Report of CIA informant arrests another blow to Pakistan's military
Already beset by unprecedented criticism, Pakistan's military now tries to head off reports that an Army major was arrested for informing the CIA of activities on the bin Laden compound.
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In addition to public disapproval, the Army and intelligence services are also facing criticism from the media that is reaching levels unprecedented in Pakistan's history. Among other criticisms, the media has condemned both a lack of competence and of accountability.Skip to next paragraph
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Journalist Saleem Shahzad, who was investigating the naval base attack, was killed in May in an unsolved murder after telling a human rights activist that he had been threatened by intelligence agents. Last week, an unarmed man was shot dead by paramilitary Rangers in Pakistan’s port city of Karachi. On Wednesday, hundreds of journalists gathered outside Pakistan’s parliament in Islamabad to protest the killings.
Increased tensions between Pakistan, CIA
According to Dr. Hussain of Quaid-i-Azam university, the arrests also highlight the depth to which relations between the CIA and ISI have plunged as they attempt to create “new terms of engagement” in the aftermath of the bin Laden raid and the Raymond Davis affair. Mr. Davis, a CIA operative, was captured and subsequently released after fatally shooting two Pakistanis in unclear circumstances in January.
An ISI official told the Monitor that joint US-Pakistani counterterror operations have stopped completely in the aftermath of the Davis incident, from an average of 10 per month in the 18 months leading up to that event.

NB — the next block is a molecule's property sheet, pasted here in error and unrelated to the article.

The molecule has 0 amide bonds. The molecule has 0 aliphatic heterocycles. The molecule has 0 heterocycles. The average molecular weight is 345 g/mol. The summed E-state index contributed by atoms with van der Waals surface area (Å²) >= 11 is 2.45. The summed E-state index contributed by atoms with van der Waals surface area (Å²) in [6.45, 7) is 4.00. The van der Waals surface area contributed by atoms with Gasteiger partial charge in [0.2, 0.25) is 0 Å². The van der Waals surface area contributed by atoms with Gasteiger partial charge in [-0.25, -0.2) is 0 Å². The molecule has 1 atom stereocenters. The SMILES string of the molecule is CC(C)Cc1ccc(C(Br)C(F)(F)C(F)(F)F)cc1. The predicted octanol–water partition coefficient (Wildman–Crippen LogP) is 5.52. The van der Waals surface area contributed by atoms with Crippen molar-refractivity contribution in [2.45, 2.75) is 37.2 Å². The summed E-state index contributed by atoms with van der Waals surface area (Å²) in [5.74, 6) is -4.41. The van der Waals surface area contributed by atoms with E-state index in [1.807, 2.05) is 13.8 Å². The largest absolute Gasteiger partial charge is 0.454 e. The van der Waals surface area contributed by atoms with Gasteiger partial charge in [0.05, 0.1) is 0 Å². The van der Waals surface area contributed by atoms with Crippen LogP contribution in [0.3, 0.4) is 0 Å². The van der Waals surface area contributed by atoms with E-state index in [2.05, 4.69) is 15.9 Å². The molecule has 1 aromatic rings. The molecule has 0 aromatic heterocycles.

Last week US Defense Secretary Robert Gates expressed disappointment over a failed raid against two bombmaking factories in Pakistan's North Waziristan region. Militants from the Haqqani network were apparently tipped off after American officials briefed their Pakistani counterparts and asked them to carry out the raid.
On Tuesday a Congressional panel deemed that 75 percent of a $1.1 billion military aid package for Pakistan be withheld until President Obama reports on how the money will be spent.
Such moves are likely to deepen Pakistani suspicions toward the US, says Hussain. Pakistani authorities remain wary over the “American footprint” in Pakistan, adds Hussain. He cites the Pakistanis' decision to ask America to send back a large contingent of US Special Forces who were sent to Pakistan’s Tribal Areas on training missions as well as requests for the CIA to reduce its presence, which the US believes will undermine efforts to carry out counter-terror operations.
Ben Arnoldy contributed reporting.